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Book 12 of 52: Beyond Heaving Bosoms: The Smart Bitches' Guide to Romance Novels

Over the last week or so, I have been working on two features about the romance novel industry (as regular readers well know). One thing these stories must have is the all knowing 'expert opinion' from someone who is not biased (e.g. doesn't work at a publishing house) and critical (e.g. doesn't run Romance Writers of America).

Imagine how lucky I got with Beyond Heaving Bosoms: The Smart Bitches' Guide to Romance Novels(pub date April 14) by Sarah Wendell and Candy Tan -- luckier still because the book is everything I hoped it would be. It's a history and overview of the romance novel industry written by the women behind The book covers e v e r y t h i n g from the old stereotypes of readers that no longer apply (the cat lady/fanny pack drawings are priceless) to genres within the genre to what the heck is up with all those Fabio covers.

It's also incredibly funny. If you've poked around their website, you can guess the tone that this book has. My favorite part, even above the Q&A with my favorite author Nora Roberts, are the words and phrases that they've either altered or made up.

If you've got kids in the room, shield their eyes because here's a few of my favorites (and they're not exactly PG, though I have edited things down to PG-13):

man titty
shit#uckton of people
holy ##ntmonkeys
bug #uck
#uckcakes of crap
bitch money
hymn to the hymen
man root
chest pillows
rumpy pumpiness
heroic wang of mighty lovin

FUN! As someone with a BA and MA in English literature AND enjoys the occasional romance novel, it was a relief to read a book that defends the genre for what it is: a genre that's not much different than mysteries, thrillers of John Clancy novels -- just with more, um, man titty. Plus the book lead me down a few author paths that I might follow up on for this blog.

I didn't even realize until the end of the book that Wendell and Tan were at the center of a major publishing controversy. A year ago, they published a post about how one of their readers found passages of romance novelist Cassie Edwards' work were lifted from other sources. The thing snowballed and lead to Edwards getting dropped by her publisher and Wendell and Tan being both celebrated and reviled within the industry for speaking out of turn.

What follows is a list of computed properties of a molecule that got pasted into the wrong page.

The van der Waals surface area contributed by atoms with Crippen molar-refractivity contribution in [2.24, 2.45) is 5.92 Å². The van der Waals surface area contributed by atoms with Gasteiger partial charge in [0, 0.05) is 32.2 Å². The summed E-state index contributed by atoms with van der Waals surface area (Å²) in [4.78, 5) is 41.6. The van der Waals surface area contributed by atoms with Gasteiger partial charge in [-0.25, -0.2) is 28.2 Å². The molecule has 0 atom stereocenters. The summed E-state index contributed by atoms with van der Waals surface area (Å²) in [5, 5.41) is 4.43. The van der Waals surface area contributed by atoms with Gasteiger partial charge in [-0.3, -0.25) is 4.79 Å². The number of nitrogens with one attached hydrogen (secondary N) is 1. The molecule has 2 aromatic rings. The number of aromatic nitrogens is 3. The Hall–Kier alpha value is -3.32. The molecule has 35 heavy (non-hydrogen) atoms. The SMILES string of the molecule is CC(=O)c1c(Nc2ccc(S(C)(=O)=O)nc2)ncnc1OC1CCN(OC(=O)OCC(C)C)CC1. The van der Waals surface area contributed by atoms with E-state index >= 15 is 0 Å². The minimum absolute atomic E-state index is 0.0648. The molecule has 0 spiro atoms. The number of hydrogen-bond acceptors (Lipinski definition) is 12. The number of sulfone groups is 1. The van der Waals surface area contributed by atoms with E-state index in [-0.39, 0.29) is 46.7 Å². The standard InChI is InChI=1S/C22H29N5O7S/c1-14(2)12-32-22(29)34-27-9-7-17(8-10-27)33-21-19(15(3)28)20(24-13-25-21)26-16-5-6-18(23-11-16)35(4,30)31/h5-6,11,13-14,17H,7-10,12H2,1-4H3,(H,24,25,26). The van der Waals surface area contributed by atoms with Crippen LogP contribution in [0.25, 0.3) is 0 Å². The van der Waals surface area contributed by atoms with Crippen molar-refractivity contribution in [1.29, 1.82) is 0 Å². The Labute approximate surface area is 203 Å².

I'd read about the controversy when it happened last year, and never put two and two together. This book marks the first time they're speaking out about the controversy. They write, "We don't care if you like us or you like what we say. It should not matter who says it at all: plagiarism is wrong." Yes, yes it is.

Now, the timing of this book being published isn't perfect just for me, but for a major publisher in the industry: Harlequin is turning 60 this year. In honor of their birthday, they're giving out free books (well, e-books) to anyone who signs up to this site. Downloads start on January 29. They'll also be having a gallery show in New York City of 60 years of covers (I'll pass along details when I have them). Can't get to New York this spring to see them? Get yourself a 2009 Harlequin Vintage Cover Calendar.

I got mine from a kind soul who was getting rid of hers via I'm guessing it was a promotional item because it's not for sale other than on ebay.

Goodness, these covers are saucy. My favorite, based on the title and sheer oddity, is Virgin with Butterflies by Tom Powers.

Let's analyze, shall we? We've got a woman sitting on a chair that's only drawn in outline. Her skirt is hiked up around her waist so we see her thigh high stockings and garters. The stockings appear to be fishnet, and paired with red peep toe pumps. That's a bit silly if you ask me, but it's nothing compared to what is around her: heads. Floating heads. Floating heads that are floating because butterfly wings are coming out of their ears.





Fun calendar, eh? It's been some 60 years for Harlequin.

Anyway, back to the book actually being reviewed: I liked it. I could have done without some of the final chapters, like the make your own romance and coloring guide, but overall, it's a great read, especially if you like the genre and are tired of being made fun of for it.

I try to post a review of a book as soon as I finish read it, but that didn't happen this time. Why? Check it out.


Vera Marie said…
What a fun book that is! I'm not even a romance fan and I might read it. Thanks for the great review.

Vera Marie Badertscher
Jen A. Miller said…
Exactly, Vera! I'm not a huge huge fan of the industry but I still found this book very interesting, which is why I think it's so good.
suburbanbeatnik said…
Hi there Jen! It's Joanne Renaud here, one of the illustrators that worked with Sarah and Candy on "Bosoms." I'm so glad you liked the cat lady "Mavis" drawings I did- they were so much fun to do, and it was so awesome working with the Smart Bitches. I can't wait until I can get a copy of my own!

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